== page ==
With carers’ needs, choices and voices at the heart of everything we do, we strive to ensure that the enormous contribution they make to society and to those they care for is fully recognised, appreciated and valued.



1.    Carers provide valuable unpaid care across Wales. Enabling carers to maintain their own well-being and the well-being of those they care through carer-focused services is essential in promoting a healthier, more equal Wales.

2.    We broadly support the principles and aims of the Well-being of Future Generations (Wales) Bill, including providing a statutory underpinning for Public Service Boards, national well-being goals and local well-being plans.

3.    A range of evidence demonstrates that carer-focused services, carer involvement and effective health-led strategic planning for carers improves outcomes not only for carers, but also for professionals and those that they care for.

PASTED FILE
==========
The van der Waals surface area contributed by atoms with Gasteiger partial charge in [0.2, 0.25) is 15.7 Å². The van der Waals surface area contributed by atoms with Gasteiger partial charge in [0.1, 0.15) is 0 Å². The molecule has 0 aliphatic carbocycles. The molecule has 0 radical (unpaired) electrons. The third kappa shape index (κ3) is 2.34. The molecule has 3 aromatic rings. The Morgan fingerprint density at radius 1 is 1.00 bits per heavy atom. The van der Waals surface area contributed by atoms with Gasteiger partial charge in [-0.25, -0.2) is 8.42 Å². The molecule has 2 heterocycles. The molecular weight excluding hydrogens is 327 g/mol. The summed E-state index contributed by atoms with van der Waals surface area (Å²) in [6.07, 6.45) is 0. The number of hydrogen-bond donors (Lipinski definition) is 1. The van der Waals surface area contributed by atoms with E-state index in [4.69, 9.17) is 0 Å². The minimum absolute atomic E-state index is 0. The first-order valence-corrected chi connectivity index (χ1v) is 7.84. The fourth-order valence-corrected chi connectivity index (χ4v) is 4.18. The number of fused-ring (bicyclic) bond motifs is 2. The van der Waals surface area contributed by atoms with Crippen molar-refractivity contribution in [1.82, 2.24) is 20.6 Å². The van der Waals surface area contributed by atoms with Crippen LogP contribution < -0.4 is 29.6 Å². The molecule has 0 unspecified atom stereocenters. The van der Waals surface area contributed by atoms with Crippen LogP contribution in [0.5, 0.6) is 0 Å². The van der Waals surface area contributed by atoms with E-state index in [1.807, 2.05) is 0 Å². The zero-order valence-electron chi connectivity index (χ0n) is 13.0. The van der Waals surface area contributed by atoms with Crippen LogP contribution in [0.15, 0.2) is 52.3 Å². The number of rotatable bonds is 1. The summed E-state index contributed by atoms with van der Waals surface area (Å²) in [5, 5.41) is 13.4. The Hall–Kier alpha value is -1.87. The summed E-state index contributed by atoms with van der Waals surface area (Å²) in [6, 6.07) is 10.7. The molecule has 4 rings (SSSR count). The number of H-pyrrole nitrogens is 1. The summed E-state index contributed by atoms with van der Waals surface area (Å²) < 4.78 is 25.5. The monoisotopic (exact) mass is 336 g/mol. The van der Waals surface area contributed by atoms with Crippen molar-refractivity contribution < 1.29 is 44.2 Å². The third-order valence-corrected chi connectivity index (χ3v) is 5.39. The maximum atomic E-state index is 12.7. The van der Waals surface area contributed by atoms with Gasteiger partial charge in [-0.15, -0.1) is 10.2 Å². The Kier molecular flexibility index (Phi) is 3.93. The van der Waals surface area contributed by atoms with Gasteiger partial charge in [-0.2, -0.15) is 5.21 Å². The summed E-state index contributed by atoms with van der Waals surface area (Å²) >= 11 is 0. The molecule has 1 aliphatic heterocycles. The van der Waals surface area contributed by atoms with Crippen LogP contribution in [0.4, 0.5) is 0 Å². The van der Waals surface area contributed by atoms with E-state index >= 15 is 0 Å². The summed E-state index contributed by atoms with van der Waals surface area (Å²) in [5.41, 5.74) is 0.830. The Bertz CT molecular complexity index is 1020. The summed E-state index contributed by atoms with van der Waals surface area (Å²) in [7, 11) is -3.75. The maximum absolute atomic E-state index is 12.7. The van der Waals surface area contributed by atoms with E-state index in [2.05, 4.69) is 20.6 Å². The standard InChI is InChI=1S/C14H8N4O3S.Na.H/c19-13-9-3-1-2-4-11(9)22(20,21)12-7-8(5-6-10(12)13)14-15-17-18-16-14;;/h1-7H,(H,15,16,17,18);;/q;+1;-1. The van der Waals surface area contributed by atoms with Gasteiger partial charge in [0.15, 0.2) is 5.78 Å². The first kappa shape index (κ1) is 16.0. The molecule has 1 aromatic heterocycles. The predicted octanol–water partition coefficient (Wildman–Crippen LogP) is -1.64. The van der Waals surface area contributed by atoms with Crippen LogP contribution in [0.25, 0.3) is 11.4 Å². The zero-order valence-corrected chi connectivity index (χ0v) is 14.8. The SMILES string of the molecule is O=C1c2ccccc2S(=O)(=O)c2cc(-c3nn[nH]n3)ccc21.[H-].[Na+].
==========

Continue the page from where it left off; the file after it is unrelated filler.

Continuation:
4.    As such, we have concerns regarding the impact that the Bill in its current form would have upon strategic planning for carers. Especially given the Bill repeals a key amendment to the Social Services and Well-being Act 2014 that sought to secure Local Health Boards as key partners in strategic planning for carers. We ask that the Well-being of Future Generations (Wales) Bill maintains Local Health Boards and NHS Trusts as the lead organisations for carers and protects their current responsibility to strategically plan how to meet the needs of carers.

5.    Similarly, given the relevance that planning for carers and investment in carer-focused services has for a range of well-being goals outlined in the Bill and to the sustainable development principle, we would hope to see a greater level of detail on how the Bill relates to carers and carer-focused services on the face of the Bill and in subsequent guidance. Currently the only reference to carers on the face of the Bill requires Public Service Boards to take into account local authorities’ assessment of carers needs – we believe that to promote a healthier, more equal Wales there must be a stronger commitment to carer-focused services and strategic planning for carers, including how to meet need not just assess need.